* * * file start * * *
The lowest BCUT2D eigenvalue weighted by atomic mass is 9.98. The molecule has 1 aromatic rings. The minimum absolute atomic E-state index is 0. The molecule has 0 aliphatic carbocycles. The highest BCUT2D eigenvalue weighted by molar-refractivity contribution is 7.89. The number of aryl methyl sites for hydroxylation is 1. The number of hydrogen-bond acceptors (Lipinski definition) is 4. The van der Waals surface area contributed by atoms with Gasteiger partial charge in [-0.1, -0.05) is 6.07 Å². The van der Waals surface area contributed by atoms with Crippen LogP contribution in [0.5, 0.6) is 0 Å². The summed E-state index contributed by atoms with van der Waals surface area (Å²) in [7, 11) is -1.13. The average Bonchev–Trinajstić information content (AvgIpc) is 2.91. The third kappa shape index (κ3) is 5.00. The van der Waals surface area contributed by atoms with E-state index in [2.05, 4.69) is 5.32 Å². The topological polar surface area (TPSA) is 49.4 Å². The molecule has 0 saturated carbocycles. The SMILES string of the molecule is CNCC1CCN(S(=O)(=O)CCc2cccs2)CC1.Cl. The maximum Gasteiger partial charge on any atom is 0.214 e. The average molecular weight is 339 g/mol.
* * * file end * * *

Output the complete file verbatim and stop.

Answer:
The lowest BCUT2D eigenvalue weighted by atomic mass is 9.98. The molecule has 1 aromatic rings. The minimum absolute atomic E-state index is 0. The molecule has 0 aliphatic carbocycles. The highest BCUT2D eigenvalue weighted by molar-refractivity contribution is 7.89. The number of aryl methyl sites for hydroxylation is 1. The number of hydrogen-bond acceptors (Lipinski definition) is 4. The van der Waals surface area contributed by atoms with Gasteiger partial charge in [-0.1, -0.05) is 6.07 Å². The van der Waals surface area contributed by atoms with Crippen LogP contribution in [0.5, 0.6) is 0 Å². The summed E-state index contributed by atoms with van der Waals surface area (Å²) in [7, 11) is -1.13. The average Bonchev–Trinajstić information content (AvgIpc) is 2.91. The third kappa shape index (κ3) is 5.00. The van der Waals surface area contributed by atoms with E-state index in [2.05, 4.69) is 5.32 Å². The topological polar surface area (TPSA) is 49.4 Å². The molecule has 0 saturated carbocycles. The SMILES string of the molecule is CNCC1CCN(S(=O)(=O)CCc2cccs2)CC1.Cl. The maximum Gasteiger partial charge on any atom is 0.214 e. The average molecular weight is 339 g/mol.